Hyperloop tubes are displayed during the first test of the propulsion system at the Hyperloop One Test and Safety site in 2016 in North Las Vegas.
Hyperloop tubes are displayed during the first test of the propulsion system at the Hyperloop One Test and Safety site in 2016 in North Las Vegas. - 
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The world is one step closer to ultra-fast travel. Hyperloop One completed the first full-systems Hyperloop test, sending a vehicle down a vacuum track at 70 miles per hour. It happened at the company's test track in the Nevada desert on May 12, the company announced on Tuesday. Marketplace Tech's Ben Johnson talked with Hyperloop One co-founders Josh Giegel and Shervin Pishevar about what's next for the technology and how it could be used. The following is an edited transcript of their conversation.

Ben Johnson: The company just announced what you're calling the first new mode of transportation in over 100 years. What happened?

Josh Giegel: Over the last 10 months in the desert, we've had a group of about 200 engineers, technicians and fabricators building a full-scale tube. We had our first Kitty Hawk moment like the first time the Wright brothers had their plane fly. And now we're getting ready to move into the next phase of testing, which will take us up to about 250 miles an hour.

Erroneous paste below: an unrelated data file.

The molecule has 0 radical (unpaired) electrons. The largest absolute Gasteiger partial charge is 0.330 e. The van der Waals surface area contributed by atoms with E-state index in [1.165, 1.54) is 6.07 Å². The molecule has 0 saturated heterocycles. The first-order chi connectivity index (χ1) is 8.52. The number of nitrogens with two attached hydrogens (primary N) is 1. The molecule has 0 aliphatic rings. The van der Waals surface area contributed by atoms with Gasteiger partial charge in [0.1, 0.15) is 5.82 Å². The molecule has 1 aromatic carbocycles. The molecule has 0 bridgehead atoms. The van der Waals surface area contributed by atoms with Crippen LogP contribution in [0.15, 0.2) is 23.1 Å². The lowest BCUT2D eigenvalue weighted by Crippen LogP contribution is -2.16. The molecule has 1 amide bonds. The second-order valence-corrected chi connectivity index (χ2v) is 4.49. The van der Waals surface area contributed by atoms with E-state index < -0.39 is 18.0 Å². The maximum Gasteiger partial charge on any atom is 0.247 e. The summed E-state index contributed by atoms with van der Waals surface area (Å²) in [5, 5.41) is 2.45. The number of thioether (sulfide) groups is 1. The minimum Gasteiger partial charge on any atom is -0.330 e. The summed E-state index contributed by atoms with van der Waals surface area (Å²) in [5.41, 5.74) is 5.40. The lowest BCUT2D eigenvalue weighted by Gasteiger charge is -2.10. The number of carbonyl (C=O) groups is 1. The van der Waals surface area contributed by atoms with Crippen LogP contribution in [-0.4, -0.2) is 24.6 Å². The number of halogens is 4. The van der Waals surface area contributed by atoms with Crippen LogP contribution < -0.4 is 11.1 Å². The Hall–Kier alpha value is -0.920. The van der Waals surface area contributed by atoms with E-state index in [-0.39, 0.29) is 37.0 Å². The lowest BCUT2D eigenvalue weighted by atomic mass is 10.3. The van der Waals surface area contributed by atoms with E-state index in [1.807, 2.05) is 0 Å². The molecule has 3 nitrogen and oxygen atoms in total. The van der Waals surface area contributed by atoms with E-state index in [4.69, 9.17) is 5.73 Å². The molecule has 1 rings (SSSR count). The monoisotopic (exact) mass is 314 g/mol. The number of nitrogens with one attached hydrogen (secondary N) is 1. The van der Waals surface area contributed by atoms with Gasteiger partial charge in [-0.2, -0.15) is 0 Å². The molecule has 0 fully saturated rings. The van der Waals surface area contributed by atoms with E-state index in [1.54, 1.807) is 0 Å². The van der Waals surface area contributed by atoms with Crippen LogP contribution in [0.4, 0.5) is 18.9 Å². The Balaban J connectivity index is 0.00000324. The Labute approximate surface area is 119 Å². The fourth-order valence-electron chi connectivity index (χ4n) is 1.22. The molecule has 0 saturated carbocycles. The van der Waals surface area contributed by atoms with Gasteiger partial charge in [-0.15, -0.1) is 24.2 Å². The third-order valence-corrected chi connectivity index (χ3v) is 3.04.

Johnson: What is the eventual consumer-facing goal of the company, and when are you going to arrive at that destination, so to speak?

Shervin Pishevar: The dual vision is to do cargo and people so you can essentially turn cities into metro stops, change the definition of where people live and work. And on the cargo side you could have real-time efficiency in the economy, so when people order something, it could be manufactured, distributed and delivered in a 48- to 72-hour period.

Johnson: But where are you planning on putting this stuff?

Pishevar: We would love to have Hyperloop One building in the U.S. But at the same time we have to build it where there is support to do that.

Johnson: So we're talking about ...

Pishevar: We can't comment on where we think the specific conversations are going. But if it happens in the Middle East first, I think that wouldn't be surprising. But there's a lot of progress in our conversations with governments around the world. So we feel pretty good about that.

Johnson: You guys have been tied up in this lawsuit. Your former CTO and co-founder and three other former employees filed a breach of fiduciary duty and misuse of corporate resources lawsuit. I understand that's been settled. It's hard enough for transportation companies to gain the basic trust of riders. How will you establish trust when one of the main narratives about the company is this infighting and accusations of being financially irresponsible?

Pishevar: The key is building and showing people that it works, and that's why what we've announced this week is we've made history by actually building the first Hyperloop working full-scale in the deserts of Nevada. And our goals are to go from building to making this the fastest, cheapest, safest form of transportation in the world.

Johnson: So essentially you're saying the proof will be in the pudding for you guys.

Giegel: Yeah.

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Follow Ben Johnson at @TheBrockJohnson